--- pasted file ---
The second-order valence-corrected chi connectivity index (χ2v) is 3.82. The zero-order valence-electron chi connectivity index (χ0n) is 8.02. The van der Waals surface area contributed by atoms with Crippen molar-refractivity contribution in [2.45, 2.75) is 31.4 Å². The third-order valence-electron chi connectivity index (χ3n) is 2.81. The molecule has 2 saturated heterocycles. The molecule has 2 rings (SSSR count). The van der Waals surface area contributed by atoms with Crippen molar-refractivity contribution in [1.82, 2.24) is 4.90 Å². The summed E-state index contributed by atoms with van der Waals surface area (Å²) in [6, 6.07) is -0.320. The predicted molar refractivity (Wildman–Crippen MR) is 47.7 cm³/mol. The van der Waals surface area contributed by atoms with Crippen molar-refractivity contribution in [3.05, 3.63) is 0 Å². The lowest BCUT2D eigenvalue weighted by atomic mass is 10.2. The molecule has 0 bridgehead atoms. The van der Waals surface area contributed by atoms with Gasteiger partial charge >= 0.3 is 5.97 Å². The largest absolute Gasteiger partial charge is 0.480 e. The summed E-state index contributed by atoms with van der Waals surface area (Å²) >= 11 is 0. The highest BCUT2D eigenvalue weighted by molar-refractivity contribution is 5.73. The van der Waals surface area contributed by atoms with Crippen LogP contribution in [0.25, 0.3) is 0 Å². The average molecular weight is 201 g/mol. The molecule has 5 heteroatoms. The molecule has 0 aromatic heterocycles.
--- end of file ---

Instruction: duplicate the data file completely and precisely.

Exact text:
The second-order valence-corrected chi connectivity index (χ2v) is 3.82. The zero-order valence-electron chi connectivity index (χ0n) is 8.02. The van der Waals surface area contributed by atoms with Crippen molar-refractivity contribution in [2.45, 2.75) is 31.4 Å². The third-order valence-electron chi connectivity index (χ3n) is 2.81. The molecule has 2 saturated heterocycles. The molecule has 2 rings (SSSR count). The van der Waals surface area contributed by atoms with Crippen molar-refractivity contribution in [1.82, 2.24) is 4.90 Å². The summed E-state index contributed by atoms with van der Waals surface area (Å²) in [6, 6.07) is -0.320. The predicted molar refractivity (Wildman–Crippen MR) is 47.7 cm³/mol. The van der Waals surface area contributed by atoms with Crippen molar-refractivity contribution in [3.05, 3.63) is 0 Å². The lowest BCUT2D eigenvalue weighted by atomic mass is 10.2. The molecule has 0 bridgehead atoms. The van der Waals surface area contributed by atoms with Gasteiger partial charge >= 0.3 is 5.97 Å². The largest absolute Gasteiger partial charge is 0.480 e. The summed E-state index contributed by atoms with van der Waals surface area (Å²) >= 11 is 0. The highest BCUT2D eigenvalue weighted by molar-refractivity contribution is 5.73. The van der Waals surface area contributed by atoms with Crippen LogP contribution in [0.25, 0.3) is 0 Å². The average molecular weight is 201 g/mol. The molecule has 5 heteroatoms. The molecule has 0 aromatic heterocycles.